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Las Vegas Sands: Strong growth in Q2 profit

17 July 2014

LAS VEGAS -- Maybe the investment community is expecting too much from Las Vegas Sands Corp.

The casino operator Wednesday credited another strong quarter from the company’s casinos in Macau with producing double-digit increases in both revenues and earnings.

But the figures didn’t meet analyst projections.

Las Vegas Sands said its net income for the second quarter increased 26.7 percent, to $671.4 million. Earnings per share increased 29.7 percent, to $83 cents per share. Overall net revenue increased 11.8 percent, to $3.62 billion.

Analysts polled by Thomson Reuters predicted Las Vegas Sands would produce earnings per share of 90 cents and revenue of $3.8 billion in the quarter than ended June 30.

“We remain bullish on Macau, given the persistent strength in the higher-margin mass market segment,” Susquehanna International Group gaming analyst Rachael Rothman told investors before the company reported results for the quarter.

Company Chairman Sheldon Adelson said Las Vegas Sands’ properties in Macau produced $801.3 million in cash flow during the quarter.

“In Macau, we delivered strong growth in the mass and non-gaming segments of our business,” Adelson said in a statement. “We welcomed nearly 17 million visits during the quarter to our Macau property portfolio.”

Overall, the company’s Macau casinos collected $2.38 billion in revenue during the quarter, a 15 percent increase from a year ago. The region accounted for 65.7 percent of the company’s overall revenue.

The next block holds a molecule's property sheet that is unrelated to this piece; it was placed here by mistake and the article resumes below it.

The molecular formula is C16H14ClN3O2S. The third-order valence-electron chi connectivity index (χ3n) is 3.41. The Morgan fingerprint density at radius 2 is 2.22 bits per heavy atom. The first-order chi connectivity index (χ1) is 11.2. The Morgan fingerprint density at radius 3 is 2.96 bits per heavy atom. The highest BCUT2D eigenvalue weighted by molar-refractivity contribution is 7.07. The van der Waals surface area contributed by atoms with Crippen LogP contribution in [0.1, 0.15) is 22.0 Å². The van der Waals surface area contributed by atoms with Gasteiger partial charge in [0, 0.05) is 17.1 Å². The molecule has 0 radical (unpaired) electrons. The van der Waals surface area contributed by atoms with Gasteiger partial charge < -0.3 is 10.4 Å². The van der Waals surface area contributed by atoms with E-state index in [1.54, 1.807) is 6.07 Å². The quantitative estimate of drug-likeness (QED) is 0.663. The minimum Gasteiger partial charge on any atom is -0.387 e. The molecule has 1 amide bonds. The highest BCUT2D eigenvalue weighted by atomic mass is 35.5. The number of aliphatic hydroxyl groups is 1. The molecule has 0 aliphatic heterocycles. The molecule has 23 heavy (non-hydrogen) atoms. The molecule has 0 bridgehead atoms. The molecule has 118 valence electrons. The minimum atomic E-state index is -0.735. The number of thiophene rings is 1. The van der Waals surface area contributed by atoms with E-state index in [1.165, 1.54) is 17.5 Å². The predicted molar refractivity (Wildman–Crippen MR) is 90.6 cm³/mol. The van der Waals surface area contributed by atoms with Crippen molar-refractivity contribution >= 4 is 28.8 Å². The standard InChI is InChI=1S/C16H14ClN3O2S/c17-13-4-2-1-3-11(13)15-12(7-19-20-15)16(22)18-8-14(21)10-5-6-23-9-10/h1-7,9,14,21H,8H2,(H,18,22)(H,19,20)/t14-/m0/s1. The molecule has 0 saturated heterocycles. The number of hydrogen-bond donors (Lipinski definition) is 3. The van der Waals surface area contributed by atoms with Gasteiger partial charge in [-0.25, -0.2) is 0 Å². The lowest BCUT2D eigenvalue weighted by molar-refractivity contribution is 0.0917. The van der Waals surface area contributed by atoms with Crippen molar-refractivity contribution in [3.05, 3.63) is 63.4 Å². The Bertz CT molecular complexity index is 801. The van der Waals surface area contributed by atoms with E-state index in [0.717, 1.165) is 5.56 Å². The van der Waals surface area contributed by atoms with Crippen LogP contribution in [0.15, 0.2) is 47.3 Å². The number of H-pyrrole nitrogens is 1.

The figures came despite Macau’s 3.7 percent decline in gaming revenue in June, the region’s first monthly gaming revenue decline in more than five years. A slowing economy and a crackdown on corruption on the Chinese mainland cut into business from high-end gamblers.

Analysts also said June results were hurt diversion of high-rollers from baccarat tables.

“Clearly the World Cup had a negative impact on overall gross gaming revenue in June, in particular in the VIP segment,” Adelson said, adding that revenue from the segment was down 20 percent in June.

Rothman said the end of the World Cup means “distracted VIP gamblers (will) return to Macau, which should further boost overall gross gaming revenue.”

But over the entire quarter Las Vegas Sands’ properties led all of Macau, Adelson said.

“During the quarter, we again outpaced the market in terms of gaming revenue growth,” Adelson said. “Our gross gaming revenue was up 12 percent, versus a market that was up 5 percent.”

Las Vegas Sands operates four developments in Macau and next year will add the $2.8 billion The Parisian on the Cotai Strip. The company’s Sands Cotai Central property grew revenue 34 percent in the second quarter.

“When I created my vision for the Cotai Strip, I was roundly criticized and belittled,” Adelson said. “Today, the market now knows that the future of Macau is the Cotai Strip.”

Las Vegas Sands’ two Strip resorts — The Venetian Macao Resort-Hotel and Palazzo — combined for revenue of $353.1 million, an increase of 2.1 percent.

The Marina Bay Sands in Singapore reported revenue of $804.7 million, an increase of 8.8 percent.

Adelson said the Singapore casino has become an “important reference site for emerging jurisdictions that are considering large-scale integrated resort developments,” such as Japan.

“Of course the value of Marina Bay Sands to our shareholders is much more than its operating results and financial success,” Adelson said.